May 07, 2015
Compared to its cousin the smallmouth, some anglers regard largemouth bass as slothful by nature, disdainful of unnecessary exertion. But in truth, this species excels at filling their bellies without a lot of effort.
Adult largemouths spend most of their lives looking to maximize a moment, rather than investing in long periods of stalking and pursuit. That's why they often focus on baitfish spawns — windows of opportunity when prey is abundant and vulnerable. Bass need only locate the breeding grounds, stake out their quarry, and strike when opportunities arise. Important spawns include bluegill (bream) and yellow perch, along with schooling species like threadfin and gizzard shad, blueback herring, alewives, and shiners. Regional variations exist, but a handful of principles provide a foundation from which to craft a bassin' strategy.
Concentrated Bait: Spawning implies aggregation, so as prey numbers rise, so does feeding efficiency. And unlike the fall baitfish migrations, bass don't have to chase moving schools. They simply target active breeding areas.
Distraction: Forage species focused on procreation are easy pickings. Moreover, bass are more apt to drop their guard and pay less attention to approaching boats and bite more aggressively in those flurries.
Shallow Pattern: As spawning for most species takes place near the shoreline or along shallow cover, it's easier for bass to corral their prey and easier for anglers to locate fish and quickly catch them. Bassmaster Elite pro Kevin Hawk notes that the blueback herring spawn in southeastern reservoirs stalls these high-strung baitfish whose fleet-finned ways make them hard to follow in summer and fall. Feeding bluebacks almost always have bass under them, but anglers lament the frustration of casting to them — by the time your lure lands, the bluebacks are long gone. During the spring spawning season, however, Hawk says they gather in tighter areas that bass find.
Spawning fish generally need hard or at least solid surfaces for eggs to adhere. For shad and alewives, the common sites include docks (fixed or floaters), sea walls, riprap, natural rock, and dense grasslines. FLW pro J.T. Kenney says he looks for shad by pulling into a flat pocket at first light, shutting down his outboard, and listening. Sounds of bait flipping and bass busting guide him from there.
Hawk finds that spawning bluebacks often remain offshore, but gather in shallow spots like the saddle between an island and an adjacent bar. With these schooling species, spawning generally occurs early in the morning. Sunrise plus an hour or two is your window, so don't tarry.
Bluegills, in contrast, aren't tied to early mornings. "Bluegills may spawn from dawn 'til dusk and they tend to go hard on a full moon," Kenney says. "The earliest spring spawners tend to be bigger, but in southern waters, you can find breeding colonies all summer." Moreover, male sunfish clear disc-shaped depressions in sandy bottoms. Often clustered in honeycomb fashion, these spawning colonies stand out to bass and bass anglers.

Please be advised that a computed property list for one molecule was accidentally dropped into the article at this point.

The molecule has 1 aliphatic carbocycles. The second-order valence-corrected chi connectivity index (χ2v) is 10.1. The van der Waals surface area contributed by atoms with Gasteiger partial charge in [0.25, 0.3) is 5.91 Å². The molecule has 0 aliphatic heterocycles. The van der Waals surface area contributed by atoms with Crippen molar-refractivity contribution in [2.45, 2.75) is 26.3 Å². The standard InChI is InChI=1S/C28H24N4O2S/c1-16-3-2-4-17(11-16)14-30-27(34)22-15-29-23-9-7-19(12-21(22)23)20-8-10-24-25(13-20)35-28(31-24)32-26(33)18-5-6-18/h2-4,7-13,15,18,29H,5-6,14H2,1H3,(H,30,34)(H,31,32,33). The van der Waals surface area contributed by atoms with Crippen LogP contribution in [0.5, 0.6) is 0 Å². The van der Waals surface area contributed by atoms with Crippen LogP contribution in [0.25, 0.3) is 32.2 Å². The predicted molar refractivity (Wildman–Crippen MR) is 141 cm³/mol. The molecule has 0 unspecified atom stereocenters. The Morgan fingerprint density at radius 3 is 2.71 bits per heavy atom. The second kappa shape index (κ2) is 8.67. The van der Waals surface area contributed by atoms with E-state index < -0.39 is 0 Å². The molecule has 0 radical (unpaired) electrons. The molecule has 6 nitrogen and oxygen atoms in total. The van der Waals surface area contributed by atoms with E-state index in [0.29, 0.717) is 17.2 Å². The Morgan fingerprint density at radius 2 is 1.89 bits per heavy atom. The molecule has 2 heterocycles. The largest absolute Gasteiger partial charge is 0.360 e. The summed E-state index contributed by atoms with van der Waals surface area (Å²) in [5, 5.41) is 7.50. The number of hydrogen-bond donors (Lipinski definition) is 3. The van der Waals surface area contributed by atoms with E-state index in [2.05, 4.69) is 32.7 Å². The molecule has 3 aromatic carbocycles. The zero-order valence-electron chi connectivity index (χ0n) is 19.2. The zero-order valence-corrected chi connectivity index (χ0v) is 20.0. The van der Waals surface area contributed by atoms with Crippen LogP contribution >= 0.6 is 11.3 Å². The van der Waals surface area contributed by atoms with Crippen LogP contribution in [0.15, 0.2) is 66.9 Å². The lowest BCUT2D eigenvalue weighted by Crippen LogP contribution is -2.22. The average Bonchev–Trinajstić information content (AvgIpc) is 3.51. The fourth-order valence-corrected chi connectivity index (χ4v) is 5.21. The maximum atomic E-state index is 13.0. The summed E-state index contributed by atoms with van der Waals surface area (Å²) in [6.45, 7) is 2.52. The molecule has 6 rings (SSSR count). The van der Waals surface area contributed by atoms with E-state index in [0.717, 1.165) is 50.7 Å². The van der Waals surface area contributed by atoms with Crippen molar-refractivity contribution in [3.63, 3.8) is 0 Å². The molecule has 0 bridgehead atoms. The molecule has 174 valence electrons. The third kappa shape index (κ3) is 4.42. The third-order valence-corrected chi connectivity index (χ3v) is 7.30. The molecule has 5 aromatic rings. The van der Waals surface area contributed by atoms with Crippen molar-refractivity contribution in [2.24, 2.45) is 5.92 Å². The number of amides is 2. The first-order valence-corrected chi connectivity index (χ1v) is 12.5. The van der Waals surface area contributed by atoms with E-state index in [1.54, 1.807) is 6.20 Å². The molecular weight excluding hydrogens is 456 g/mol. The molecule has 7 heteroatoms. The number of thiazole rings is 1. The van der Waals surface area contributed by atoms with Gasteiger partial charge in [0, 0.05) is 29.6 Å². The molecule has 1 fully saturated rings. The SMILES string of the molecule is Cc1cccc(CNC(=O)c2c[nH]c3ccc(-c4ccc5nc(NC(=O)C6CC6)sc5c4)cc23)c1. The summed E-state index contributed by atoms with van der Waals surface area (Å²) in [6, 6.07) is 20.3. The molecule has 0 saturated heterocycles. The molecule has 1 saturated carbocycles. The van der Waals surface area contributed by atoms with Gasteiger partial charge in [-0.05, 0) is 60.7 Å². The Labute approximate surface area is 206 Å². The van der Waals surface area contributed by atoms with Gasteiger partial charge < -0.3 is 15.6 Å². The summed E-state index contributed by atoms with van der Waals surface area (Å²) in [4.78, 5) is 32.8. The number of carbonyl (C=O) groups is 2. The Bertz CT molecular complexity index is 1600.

"Look for transitions from one spawning season to another," he says. "When you stop seeing shad flipping in the mornings, it's time for bluegills to start bedding." Wes Porak, biologist at Florida's Conservation Center, adds, "Bluegills and other sunfish, along with tilapia, spawn spring into fall, so their young are available for small bass the following spring."
Largemouths also focus on sunfish spawning in northern waters, but Connecticut guide and tournament pro Paul Mueller points out that the bedding season is far shorter there, due to a late spring and onset of cold weather in September. In all latitudes, though, bream beds showcase a different side of largemouth bass personality. Bassmaster Elite pro Gerald Swindle of Alabama says largemouths behave differently when targeting schooling baitfish like shad, versus bed-sitters like bluegill. Duration of availability seems to be the determinant here. "When you watch a bass's mood when he's on a bream bed, he reminds me of a shark — always circling," Swindle says. "He's not always in a feeding mood, but he's constantly casing the joint like he's going to rob it."
"Bream are not going anywhere," Kenney notes, "so bass are more cautious and less likely to make a mistake. Bass may not feed all day, but they hang around the edges of bream beds and when they opportunity arises, they can dart up and grab one. Bass bide their time and target weak or injured fish that look vulnerable."
Since largemouths spawn shortly before bluegills begin bedding, this food source satisfies their need for replenishment. As an aside, Porak says that golden shiners, a common bass prey, frequently spawn in bass and sunfish nests. "Male bass sometimes even provide parental care for shiner fry and eggs along with their own young and bass guard them as well," he says. "Bass protect their nests from predators, and shiners sometimes sneak onto the nest."